To hear the sounds of the global economy, all you have to do is walk through S&C Electric's Chicago facility, where 1,800 employees manufacture, handle, and ship electric-power transmission and distribution equipment. Workers, who hail from 66 different countries, are likely to be carrying out their work in English, Spanish, Russian, or Arabic, to name just a few of the languages spoken at the site. In fact, somewhere between two-thirds and threequarters of S&C Electric's workers are non-native speakers of English, says Gene Cottini, manager of training and development services.
The multilingual scene at S&C Electric's Chicago operation is hardly unique. According to the U.S. Department of Labor, 15.3 percent of the U.S. workforce in 2006 was foreign-born. What's more, distribution and logistics occupations seem to be particularly attractive to these workers: 16.7 percent of foreign-born workers that year were employed in production, transportation, and materialmoving occupations, compared to 11.9 percent of their U.S.-born counterparts.
In fact, the distribution facility without any non-native English speakers may be an anomaly these days. "I think you would be hard-pressed to find a distribution center anywhere that has just one language being spoken. I don't think it exists," says Larry Sweeney, vice president of business development for Vocollect, a vendor of voice-recognition systems for warehouses and distribution centers.
A multilingual workforce raises all kinds of issues for DC managers, who need to know how to create a culturally sensitive workplace, prevent harassment and discrimination, and ensure that all employees have proper legal documentation. Underlying those concerns is the most fundamental one of all: language. How can you be sure you're comunicating clearly and consistently with all of your employees, regardless of their facility with English? Here are 10 ways to improve communications with multilingual workers and help them perform their best.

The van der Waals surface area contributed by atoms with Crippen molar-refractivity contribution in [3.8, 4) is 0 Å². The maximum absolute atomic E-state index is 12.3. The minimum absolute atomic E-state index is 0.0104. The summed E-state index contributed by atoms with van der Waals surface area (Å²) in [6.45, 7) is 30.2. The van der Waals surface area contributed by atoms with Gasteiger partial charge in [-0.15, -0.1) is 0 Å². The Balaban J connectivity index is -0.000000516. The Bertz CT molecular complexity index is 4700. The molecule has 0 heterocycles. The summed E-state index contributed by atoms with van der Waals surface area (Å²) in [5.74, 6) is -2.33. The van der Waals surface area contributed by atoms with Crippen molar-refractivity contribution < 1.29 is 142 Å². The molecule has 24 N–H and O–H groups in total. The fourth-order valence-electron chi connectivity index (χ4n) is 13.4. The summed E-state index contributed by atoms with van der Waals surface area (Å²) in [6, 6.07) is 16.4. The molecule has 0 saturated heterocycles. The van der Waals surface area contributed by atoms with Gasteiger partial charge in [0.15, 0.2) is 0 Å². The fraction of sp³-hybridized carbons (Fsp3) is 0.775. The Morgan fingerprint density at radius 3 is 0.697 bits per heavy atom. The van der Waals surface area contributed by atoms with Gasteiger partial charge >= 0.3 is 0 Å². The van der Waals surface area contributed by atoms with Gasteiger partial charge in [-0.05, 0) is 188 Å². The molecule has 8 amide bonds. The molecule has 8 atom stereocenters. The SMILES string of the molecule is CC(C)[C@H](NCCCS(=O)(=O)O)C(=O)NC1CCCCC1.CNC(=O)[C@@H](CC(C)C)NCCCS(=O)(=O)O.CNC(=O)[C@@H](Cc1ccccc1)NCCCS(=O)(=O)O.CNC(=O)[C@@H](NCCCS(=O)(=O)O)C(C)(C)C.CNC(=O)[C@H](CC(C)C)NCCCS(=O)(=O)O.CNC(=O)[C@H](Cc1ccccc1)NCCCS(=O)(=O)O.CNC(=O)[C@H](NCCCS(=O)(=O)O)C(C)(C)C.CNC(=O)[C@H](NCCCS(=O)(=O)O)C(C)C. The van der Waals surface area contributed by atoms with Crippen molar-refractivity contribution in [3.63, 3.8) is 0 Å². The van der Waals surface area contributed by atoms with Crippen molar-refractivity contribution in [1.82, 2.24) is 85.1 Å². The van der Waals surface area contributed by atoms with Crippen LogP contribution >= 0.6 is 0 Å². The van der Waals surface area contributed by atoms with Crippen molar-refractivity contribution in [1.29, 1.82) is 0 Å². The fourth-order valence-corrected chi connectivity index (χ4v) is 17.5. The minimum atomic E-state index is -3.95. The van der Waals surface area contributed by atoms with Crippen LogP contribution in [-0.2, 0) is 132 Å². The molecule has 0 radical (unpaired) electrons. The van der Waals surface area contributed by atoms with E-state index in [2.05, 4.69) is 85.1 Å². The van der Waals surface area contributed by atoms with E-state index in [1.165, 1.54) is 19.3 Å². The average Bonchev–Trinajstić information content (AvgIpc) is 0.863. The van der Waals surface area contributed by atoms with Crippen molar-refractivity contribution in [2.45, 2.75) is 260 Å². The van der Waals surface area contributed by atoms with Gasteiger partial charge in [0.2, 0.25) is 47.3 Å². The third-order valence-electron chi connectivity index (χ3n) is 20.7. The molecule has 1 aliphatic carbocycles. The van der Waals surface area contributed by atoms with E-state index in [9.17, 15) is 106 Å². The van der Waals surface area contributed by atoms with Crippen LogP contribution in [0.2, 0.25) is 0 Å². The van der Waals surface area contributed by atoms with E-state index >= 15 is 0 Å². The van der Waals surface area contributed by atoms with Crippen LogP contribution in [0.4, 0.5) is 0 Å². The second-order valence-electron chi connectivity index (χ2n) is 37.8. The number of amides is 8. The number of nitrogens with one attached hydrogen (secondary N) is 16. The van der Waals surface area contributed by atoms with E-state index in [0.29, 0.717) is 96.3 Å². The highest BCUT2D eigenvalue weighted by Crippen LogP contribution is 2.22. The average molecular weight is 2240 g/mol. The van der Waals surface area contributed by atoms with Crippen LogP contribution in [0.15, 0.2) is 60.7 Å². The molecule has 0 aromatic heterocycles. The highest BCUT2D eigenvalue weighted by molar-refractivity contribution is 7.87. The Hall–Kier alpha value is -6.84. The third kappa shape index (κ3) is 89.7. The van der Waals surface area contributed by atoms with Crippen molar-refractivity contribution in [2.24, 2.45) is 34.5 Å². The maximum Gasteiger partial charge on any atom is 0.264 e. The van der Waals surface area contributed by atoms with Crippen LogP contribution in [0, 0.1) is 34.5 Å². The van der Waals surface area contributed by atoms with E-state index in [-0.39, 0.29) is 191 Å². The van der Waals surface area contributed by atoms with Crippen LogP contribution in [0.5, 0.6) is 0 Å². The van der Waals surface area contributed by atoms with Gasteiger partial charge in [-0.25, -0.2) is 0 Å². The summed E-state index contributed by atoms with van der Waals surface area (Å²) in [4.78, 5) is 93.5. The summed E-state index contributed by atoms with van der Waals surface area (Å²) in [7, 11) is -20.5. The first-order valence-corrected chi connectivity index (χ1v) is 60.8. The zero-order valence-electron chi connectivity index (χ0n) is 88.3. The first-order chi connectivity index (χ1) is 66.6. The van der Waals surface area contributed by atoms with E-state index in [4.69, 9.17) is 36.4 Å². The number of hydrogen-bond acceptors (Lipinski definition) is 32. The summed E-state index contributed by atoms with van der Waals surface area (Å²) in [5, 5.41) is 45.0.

1. Assess communication skills. An interview is a good way to evaluate an applicant's communication skills, says Wanda Franks, human resources director of Aspen Distribution, a Utah-based third-party logistics service provider. At Aspen, the level of proficiency required depends on the job. "Being proficient in English doesn't necessarily mean that they can quote dictionary-correct definitions of words," Franks says. "But they do need to know what warehousing is all about and be able to understand in a few minutes our warehousing safety guidelines."
Ensuring that employees have the necessary language skills can be particularly difficult when it comes to hiring temporary workers. Franks advocates educating your temp agency about the work environment. "Having the agency walk through your facility to fully understand what job duties and skill levels are needed is a good starting point when they are recruiting from their office," she says. "Making sure the agency understands the communication skill level that is needed for those job functions will simplify the recruiting process for them and decrease the number of nonqualified applicants."
2. Match employees with the right job. A good rule of thumb is to match employees with jobs or tasks that are appropriate for their level of English competency. That's the approach adopted by service-conscious Pacific-American Services LLC (PACAM) at the free-trade zone facility it operates in Oakland, Calif.
"Our order profiles are very complex, with a lot of line items, SKUs [stock-keeping units], and regulatory requirements. And all of our documents are printed in English," President Scott Hothem explains. "If an employee is not able to read cartons or work with our WMS [warehouse management system], that opens us up to chargebacks and noncompliance claims." For that reason, the company assigns employees with limited English proficiency to positions where written communication is less important, such as unloading containers.